I’ve only seen the first one–against my will–but in terms of revitalizing the series, I’ve always wondered if there’s a Choose-Your-Own-Adventure way to put these movies together because Saw seems like the perfect concept for that kind of test run. Maybe shoot several different endings depending on the outcome of a certain torture and randomly send to them different theaters (a la Clue.) Or maybe each theater has an option an hour into the movie to vote for which character goes next and that version of the last half hour is then screened. Saw just seems like the kind of template for the audience to “get involved” with the “story.”

  • .

    I saw the first one and thought it sucked. I’m amazed there’s a 6th one.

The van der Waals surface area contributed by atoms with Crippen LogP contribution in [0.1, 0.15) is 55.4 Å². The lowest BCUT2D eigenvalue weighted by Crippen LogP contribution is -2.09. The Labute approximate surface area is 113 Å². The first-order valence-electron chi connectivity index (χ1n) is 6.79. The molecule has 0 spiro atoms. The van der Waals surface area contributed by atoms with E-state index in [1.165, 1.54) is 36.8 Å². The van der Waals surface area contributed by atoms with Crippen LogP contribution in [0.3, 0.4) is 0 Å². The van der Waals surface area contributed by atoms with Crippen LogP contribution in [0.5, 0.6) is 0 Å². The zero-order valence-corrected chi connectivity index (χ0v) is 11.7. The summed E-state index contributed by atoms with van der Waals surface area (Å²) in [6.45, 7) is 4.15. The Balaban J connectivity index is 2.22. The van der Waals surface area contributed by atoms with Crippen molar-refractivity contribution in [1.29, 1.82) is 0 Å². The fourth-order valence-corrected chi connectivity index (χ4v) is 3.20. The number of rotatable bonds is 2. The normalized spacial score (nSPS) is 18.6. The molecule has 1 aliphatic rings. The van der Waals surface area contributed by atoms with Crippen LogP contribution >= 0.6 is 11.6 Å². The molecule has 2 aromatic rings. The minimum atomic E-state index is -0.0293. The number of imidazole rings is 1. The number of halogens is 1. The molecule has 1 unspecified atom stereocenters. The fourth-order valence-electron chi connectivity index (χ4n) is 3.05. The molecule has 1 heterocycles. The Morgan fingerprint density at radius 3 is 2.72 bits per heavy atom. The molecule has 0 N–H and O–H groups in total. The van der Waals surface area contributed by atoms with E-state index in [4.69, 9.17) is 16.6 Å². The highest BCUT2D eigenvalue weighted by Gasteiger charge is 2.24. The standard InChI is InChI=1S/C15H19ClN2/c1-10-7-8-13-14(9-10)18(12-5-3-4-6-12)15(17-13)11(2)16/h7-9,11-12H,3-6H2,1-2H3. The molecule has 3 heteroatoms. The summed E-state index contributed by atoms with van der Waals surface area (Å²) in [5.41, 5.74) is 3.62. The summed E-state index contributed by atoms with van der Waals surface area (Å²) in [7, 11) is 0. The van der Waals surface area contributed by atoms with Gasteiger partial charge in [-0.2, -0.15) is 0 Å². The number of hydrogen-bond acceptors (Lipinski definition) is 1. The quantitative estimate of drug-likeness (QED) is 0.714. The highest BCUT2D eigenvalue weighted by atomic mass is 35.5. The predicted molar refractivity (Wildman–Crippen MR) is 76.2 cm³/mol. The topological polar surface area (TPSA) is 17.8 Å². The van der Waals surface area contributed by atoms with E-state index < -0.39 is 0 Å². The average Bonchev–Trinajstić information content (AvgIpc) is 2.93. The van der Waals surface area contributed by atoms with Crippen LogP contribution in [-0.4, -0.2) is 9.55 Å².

• Jose

    First of all, if people pay to see it, it belongs in theatres.

    Second of all, DO YOU REALIZE HOW BENEFICIAL THE SAW BLOOD DRIVES ARE??? yes, it’s a promotional gimmick first, charity function second, but that doesnt make it inherently evil.

    and finally, “I mean, really, who would seriously bother to keep track of how many interchangeably cruddy Friday the 13th sequels there are? Or how many times Freddy Krueger ever came back from the dead to brutalize a new crop of Elm Street kids?” ME. I DO. DEAL WITH IT.

  • mark

    if u want a real scary movie, see paranormal activity. scares you without the gross stuff

    • Megan

      I agree with you. Blood and guts are always needed for a good scare. I really enjoyed Paranormal Activity.

  • Megan

    I agree with everyone else. Saw 1-3 were good, 4 for a good enough. I never saw the the 5th one and I don’t plan on seeing the 6th. Wikipedia shows there will be at least 2 more. PLEASE STOP!